end if
Next

Silent Printer Deployment in Windows

If you don’t use a print server in your Windows environment (for which there are many valid reasons) then printer management can be a major frustration. We don’t use a print server, but rather create static printers with local TCP/IP ports.
Installing these one by one, or updating drivers had become a drain on time, so I set about finding out how to silently deploy them to our client PC’s.

Getting Started

You’ll need a few support files to get this deployment working. The first are 3 vbs scripts:

  • prndrvr.vbs
  • prnmngr.vbs
  • prnport.vbs

You can find these in C:\Windows\System32 on a Windows XP machine.

You’ll also need PSEXEC from here: http://technet.microsoft.com/en-us/sysinternals/bb897553

Place the VBS scripts on a network share, perhaps where you’ll be storing the deployment batch files.

The Script

Below is the contents of a single printer install batch file. You can also combine multiple printer commands into one file, so that all printers in one office would be deployed at once.

This batch file should be run from somewhere other than the client PC you’re deploying to. Make sure you have PSexec somewhere in the path on that machine.

::This Script installs the following: ## denotes commented out by default
:: Printer Name

:: If you do not wish a certain printer to be installed, make a copy of this file, comment out the specific printer, and run the file

:: Define computer to push to, and the password to use for psexec authentication
set computername=TestPC
set password=pa55w0rd

:: Printer1 ::
:: Deletes previously installed printer of the specified name
cscript "\\server\Deploy\prnmngr.vbs" -d -s %computername% -p "Old Printer" 

:: Deletes static port of previous printer, in case of mis-configuration
cscript "\\server\Deploy\prnport.vbs" -d -s %computername% -r IP_192.168.0.42

:: Creates TCP/IP port with specified IP address
cscript "\\server\Deploy\prnport.vbs" -a -s %computername% -r IP_192.168.0.28 -h 192.168.0.28 -o raw -n 9100

:: Copies driver for printer from server to local directory
psexec \\%computername% -u domain\adminaccount -p %password% xcopy /E "\\server\Printer\HP 4500ps W2K-WXP\*.*" "c:\printdrv\"

::Install printer driver to computer from specified location.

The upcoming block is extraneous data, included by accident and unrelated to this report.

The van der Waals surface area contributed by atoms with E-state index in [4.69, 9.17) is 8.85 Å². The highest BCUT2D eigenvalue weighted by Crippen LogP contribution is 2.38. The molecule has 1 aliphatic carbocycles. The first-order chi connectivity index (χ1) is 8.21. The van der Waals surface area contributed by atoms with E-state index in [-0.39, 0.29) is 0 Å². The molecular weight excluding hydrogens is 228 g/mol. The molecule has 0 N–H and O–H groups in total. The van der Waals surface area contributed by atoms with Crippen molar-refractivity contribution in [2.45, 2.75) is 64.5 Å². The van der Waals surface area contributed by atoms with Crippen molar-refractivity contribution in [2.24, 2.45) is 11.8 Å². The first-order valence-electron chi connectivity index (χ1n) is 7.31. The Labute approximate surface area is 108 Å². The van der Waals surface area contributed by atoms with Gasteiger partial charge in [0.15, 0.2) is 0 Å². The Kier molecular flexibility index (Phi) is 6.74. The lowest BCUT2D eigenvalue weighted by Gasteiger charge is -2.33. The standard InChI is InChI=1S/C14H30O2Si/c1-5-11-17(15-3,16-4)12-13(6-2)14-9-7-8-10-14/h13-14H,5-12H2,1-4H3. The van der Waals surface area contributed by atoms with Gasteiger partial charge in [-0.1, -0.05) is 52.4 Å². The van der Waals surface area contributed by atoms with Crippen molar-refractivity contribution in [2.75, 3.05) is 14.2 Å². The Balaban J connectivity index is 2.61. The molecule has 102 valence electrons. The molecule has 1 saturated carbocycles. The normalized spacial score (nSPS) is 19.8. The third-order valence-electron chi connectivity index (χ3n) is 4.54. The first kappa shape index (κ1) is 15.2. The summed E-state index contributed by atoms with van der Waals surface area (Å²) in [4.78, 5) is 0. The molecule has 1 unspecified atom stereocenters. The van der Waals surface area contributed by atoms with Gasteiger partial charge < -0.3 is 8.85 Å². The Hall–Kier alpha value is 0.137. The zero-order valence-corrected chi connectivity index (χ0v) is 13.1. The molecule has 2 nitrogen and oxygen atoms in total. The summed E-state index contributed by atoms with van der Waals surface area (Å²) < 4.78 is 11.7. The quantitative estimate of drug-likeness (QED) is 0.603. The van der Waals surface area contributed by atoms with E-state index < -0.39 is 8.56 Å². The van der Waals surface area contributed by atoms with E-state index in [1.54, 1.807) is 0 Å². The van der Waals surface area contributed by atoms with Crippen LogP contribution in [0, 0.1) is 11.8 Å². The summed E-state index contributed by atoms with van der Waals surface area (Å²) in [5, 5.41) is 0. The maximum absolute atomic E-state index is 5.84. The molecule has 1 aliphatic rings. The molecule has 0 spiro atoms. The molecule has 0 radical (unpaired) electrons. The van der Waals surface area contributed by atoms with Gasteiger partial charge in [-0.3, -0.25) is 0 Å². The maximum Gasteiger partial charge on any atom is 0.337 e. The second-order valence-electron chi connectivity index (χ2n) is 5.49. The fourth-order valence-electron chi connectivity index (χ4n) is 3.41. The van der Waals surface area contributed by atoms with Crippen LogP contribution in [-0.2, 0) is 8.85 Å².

cscript "\\server\Deploy\prndrvr.vbs" -a -s %computername% -m "HP Designjet 4500ps HP-GL/2" -v 3 -e "Windows NT x86" -h "c:\printdrv" -i "c:\printdrv\dsgj4500.inf"

:: Removes local directory containing print driver
psexec \\%computername% -u domain\adminaccount -p %password% cmd.exe "/C rmdir /S /Q "c:\printdrv\""

:: Install the printer, using the print driver specified prior.
cscript "\\server\Deploy\prnmngr.vbs" -a -s %computername% -p "Plotter3" -m "HP Designjet 4500ps HP-GL/2" -r IP_192.168.0.28 -u domain\adminaccount -w %password%

:: Sets the Printer Properties according to a template created prior
psexec \\%computername% -u domain\adminaccount -p %password% regedit.exe /s \\server\Deploy\Preferences\SurveyPrinter-WinXP.reg 
pause

If you’re deploying to Windows 7 x64, make sure you’re using x64 drivers, and then in the driver install section, change this: -e “Windows NT x86” to this: -e “Windows x64”

As shown in the last command, you can set printer properties (such as including a duplexer, stapler, additional paper trays) by installing the printer on a test machine, configuring the options you want, and then exporting this registry key:

[HKEY_LOCAL_MACHINE\SOFTWARE\Microsoft\Windows NT\CurrentVersion\Print\Printers\Printer Name\PrinterDriverData]

You can also modify Printer Preferences using the same method. The registry key to export there is:

[HKEY_CURRENT_USER\Printers\DevModePerUser]

If you’re doing this, you’ll want to remove the extra printers from that key, and it must be run by the user who needs the preferences. Because of that I haven’t found a way to deploy the Printer Preferences directly to a user. Instead I just distribute the .reg file for them to run.

HP Printer Drivers

Recent versions of the HP printer drivers have been having problems installing using the VBS script. Because of this, a different command is used to install them:

psexec \\%computername% -u domain\adminaccount -p %password% rundll32.exe printui.dll PrintUIEntry /ia /f c:\printdrv\hpcu109u.inf /m "HP Universal Printing PCL 6"